Sharp rise in GCC divorce rates says study
Dubai, November 9, 2010
Divorce rates in the Gulf Cooperation Council (GCC) countries have risen dramatically in recent years, according to a report.
Statistics show that the total divorce rates have reached 20 per cent (2008) in Saudi Arabia, 24 per cent (2007) in Bahrain, 25.62 per cent (2008) in the UAE, 34.76 per cent (2009) in Qatar and 37.13 per cent (2007) in Kuwait, said the Booz & Company report.
“Statistical data indicates that divorce rates are almost equal to marriage rates within the 20–29 age group, reaching a ceiling in the 30–39 age group, suggesting that young couples are more likely to divorce often in the first years of marriage,” said Dr Mona AlMunajjed, senior advisor with the Ideation Center.
Causes for Divorce
The period since the first discovery of oil 78 years ago has seen an accumulation of vast wealth, industrialisation, accelerated transition from a nomadic to a sedentary and urbanised existence, infrastructure development, the expansion of education, and the appearance of satellite television and the Internet, all of which have contributed to a major transformation of the region that is affecting both societal and personal norms of behaviour. This has caused two divergent forces that run GCC countries: modernization and tradition, Dr AlMunajjed said.
“Unfortunately, evidence suggests that modernisation including urbanisation, could be subverting some of the traditional values and practices that once held families together, and imposing new demands on married couples. At the same time, some long-held traditions and social practices may be undermining marriages in the Gulf’s modernising environment,” said Dr AlMunajjed.
Women’s education and economic participation in the GCC region’s workforce are also among the greatest catalysts of change in Gulf societies. As a result of their advanced education and labour market participation, many women today have a mobility they did not have in the past and greater social, financial and psychological independence. All of these factors combined have resulted in a dramatic increase of divorce rates.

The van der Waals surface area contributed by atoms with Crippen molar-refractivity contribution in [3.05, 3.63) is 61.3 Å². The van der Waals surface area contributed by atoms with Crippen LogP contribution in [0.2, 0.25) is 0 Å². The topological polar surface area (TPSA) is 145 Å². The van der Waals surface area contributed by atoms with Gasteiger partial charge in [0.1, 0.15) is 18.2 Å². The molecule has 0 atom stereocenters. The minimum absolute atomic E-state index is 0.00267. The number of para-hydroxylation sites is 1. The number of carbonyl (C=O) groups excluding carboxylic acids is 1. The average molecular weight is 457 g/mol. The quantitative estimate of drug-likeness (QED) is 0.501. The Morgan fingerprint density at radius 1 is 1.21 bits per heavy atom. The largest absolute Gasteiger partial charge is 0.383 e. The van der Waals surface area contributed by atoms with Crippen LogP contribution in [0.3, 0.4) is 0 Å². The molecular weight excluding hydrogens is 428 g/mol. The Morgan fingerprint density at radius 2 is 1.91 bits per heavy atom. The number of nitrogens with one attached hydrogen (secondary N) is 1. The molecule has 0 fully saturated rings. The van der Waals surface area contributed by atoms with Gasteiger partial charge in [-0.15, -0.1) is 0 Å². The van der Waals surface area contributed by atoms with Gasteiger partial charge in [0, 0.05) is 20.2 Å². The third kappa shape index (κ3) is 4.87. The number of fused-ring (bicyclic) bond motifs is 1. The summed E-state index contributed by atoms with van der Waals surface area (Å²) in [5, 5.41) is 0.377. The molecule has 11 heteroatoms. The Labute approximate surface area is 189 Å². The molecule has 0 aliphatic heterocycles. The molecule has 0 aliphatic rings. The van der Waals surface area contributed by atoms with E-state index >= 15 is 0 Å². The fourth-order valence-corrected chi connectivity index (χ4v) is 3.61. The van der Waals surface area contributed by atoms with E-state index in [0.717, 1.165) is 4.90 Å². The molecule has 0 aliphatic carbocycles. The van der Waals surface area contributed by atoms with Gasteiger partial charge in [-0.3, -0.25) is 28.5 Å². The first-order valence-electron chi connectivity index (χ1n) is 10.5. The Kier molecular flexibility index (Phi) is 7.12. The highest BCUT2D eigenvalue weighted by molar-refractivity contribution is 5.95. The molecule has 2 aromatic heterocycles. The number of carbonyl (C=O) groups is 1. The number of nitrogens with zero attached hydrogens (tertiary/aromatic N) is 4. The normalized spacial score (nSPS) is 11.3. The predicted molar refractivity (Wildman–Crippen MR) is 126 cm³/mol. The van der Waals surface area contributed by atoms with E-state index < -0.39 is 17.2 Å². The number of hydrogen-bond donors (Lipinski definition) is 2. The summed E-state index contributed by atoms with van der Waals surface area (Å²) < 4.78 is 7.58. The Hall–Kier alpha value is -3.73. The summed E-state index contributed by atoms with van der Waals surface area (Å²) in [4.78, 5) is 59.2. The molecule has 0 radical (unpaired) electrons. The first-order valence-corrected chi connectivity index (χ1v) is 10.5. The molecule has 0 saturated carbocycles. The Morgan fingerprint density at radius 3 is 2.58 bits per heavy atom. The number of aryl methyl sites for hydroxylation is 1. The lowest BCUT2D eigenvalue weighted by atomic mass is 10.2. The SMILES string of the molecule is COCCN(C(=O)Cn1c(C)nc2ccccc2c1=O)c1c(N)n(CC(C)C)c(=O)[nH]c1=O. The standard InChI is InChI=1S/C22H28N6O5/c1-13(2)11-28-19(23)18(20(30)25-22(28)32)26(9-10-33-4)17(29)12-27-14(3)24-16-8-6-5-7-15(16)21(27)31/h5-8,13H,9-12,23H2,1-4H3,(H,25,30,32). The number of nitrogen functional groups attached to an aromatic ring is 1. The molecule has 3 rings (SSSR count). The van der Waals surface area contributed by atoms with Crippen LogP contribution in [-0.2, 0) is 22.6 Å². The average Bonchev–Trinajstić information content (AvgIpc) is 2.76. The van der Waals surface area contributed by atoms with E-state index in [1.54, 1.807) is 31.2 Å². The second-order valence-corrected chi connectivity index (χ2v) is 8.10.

Steps to a resolution
Although divorce can be a good thing in the case of abusive marriages, in general, it can be damaging to the family model and as a result, society at large. Today, there is an increasing awareness in the GCC region of the widespread increase of divorce and its negative effects, she said.
Individual GCC countries have taken various legal and social steps to halt this rise such as considering the implementation of new laws that would prevent husbands from recklessly pronouncing talaq, the words of divorce, and organising programs to promote awareness of divorce’s disruptive impacts.
Women are even more negatively affected by divorce than their male counterparts. Women in GCC countries are still subject to discrimination in divorce cases due to the lack of legal enforcement mechanisms to ensure the implementation of women’s legal rights, the report said.
GCC countries have also started taking some steps to ensure more protection for women in divorces. The recent appointment of female judges and lawyers makes it more likely that the interpretation of family law will give more consideration to women.
In Bahrain, the United Arab Emirates and Qatar the first female judges in the GCC region have already been appointed. Saudi Arabia, Qatar and Kuwaiti are also starting to take various steps to help women by giving them some financial and custody rights, it said. –TradeArabia News Service